Natural cholera infection-derived immunity in an endemic setting

Mohammad Ali, Michael Emch, Jin Kyung Park, Mohammad Yunus, John Clemens

Research output: Contribution to journalArticlepeer-review


Background. Live oral cholera vaccines may protect against cholera in a manner similar to natural cholera infections. However, information on which to base these vaccines is limited. Methods. The study was conducted in a cholera-endemic population in Bangladesh. Patients with cholera (index patients) detected between 1991 and 2000 were age-matched to 4 cholera-free controls and then followed up during the subsequent 3 years. Results. El Tor cholera was associated with a 65% (95% confidence interval [CI], 37%-81%; P < .001) lower risk of a subsequent El Tor episode. Reduction of the risk of subsequent El Tor cholera was similar for children <5 years and for older persons and was sustained during all 3 years of follow-up. Having El Tor Inaba cholera was associated with lower risks of both El Tor Inaba and El Tor Ogawa cholera, but having El Tor Ogawa cholera was associated only with a reduced risk of El Tor Ogawa cholera. O139 cholera was associated with a 63% (95% CI, 261% to 92%; P = .18) lower risk of subsequent O139 cholera, but there was no evidence of cross-protection between the O1 and O139 serogroups. Conclusions. Live oral cholera vaccines designed to protect against the O1 and O139 serogroups should contain at least the Inaba serotype and strains of both serogroups.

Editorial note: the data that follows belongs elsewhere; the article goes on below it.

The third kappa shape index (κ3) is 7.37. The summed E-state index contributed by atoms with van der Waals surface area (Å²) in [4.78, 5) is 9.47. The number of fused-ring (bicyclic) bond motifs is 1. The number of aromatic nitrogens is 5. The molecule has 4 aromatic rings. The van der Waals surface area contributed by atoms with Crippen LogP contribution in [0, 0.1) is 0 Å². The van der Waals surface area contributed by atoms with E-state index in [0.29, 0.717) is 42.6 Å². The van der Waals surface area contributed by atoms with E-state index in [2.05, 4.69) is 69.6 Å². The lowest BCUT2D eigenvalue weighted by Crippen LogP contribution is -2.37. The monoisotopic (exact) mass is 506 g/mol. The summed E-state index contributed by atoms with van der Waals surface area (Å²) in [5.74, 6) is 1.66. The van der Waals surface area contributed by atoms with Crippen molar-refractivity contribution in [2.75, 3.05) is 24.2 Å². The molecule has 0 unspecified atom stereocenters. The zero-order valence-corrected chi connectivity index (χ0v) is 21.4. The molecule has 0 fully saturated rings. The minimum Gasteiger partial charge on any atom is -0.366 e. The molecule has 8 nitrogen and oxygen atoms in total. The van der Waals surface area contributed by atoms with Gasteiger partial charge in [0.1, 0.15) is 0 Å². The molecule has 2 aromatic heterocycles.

Original languageEnglish (US)
Pages (from-to)912-918
Number of pages7
JournalJournal of Infectious Diseases
Issue number6
StatePublished - Sep 15 2011
Externally publishedYes

ASJC Scopus subject areas

  • Immunology and Allergy
  • Infectious Diseases


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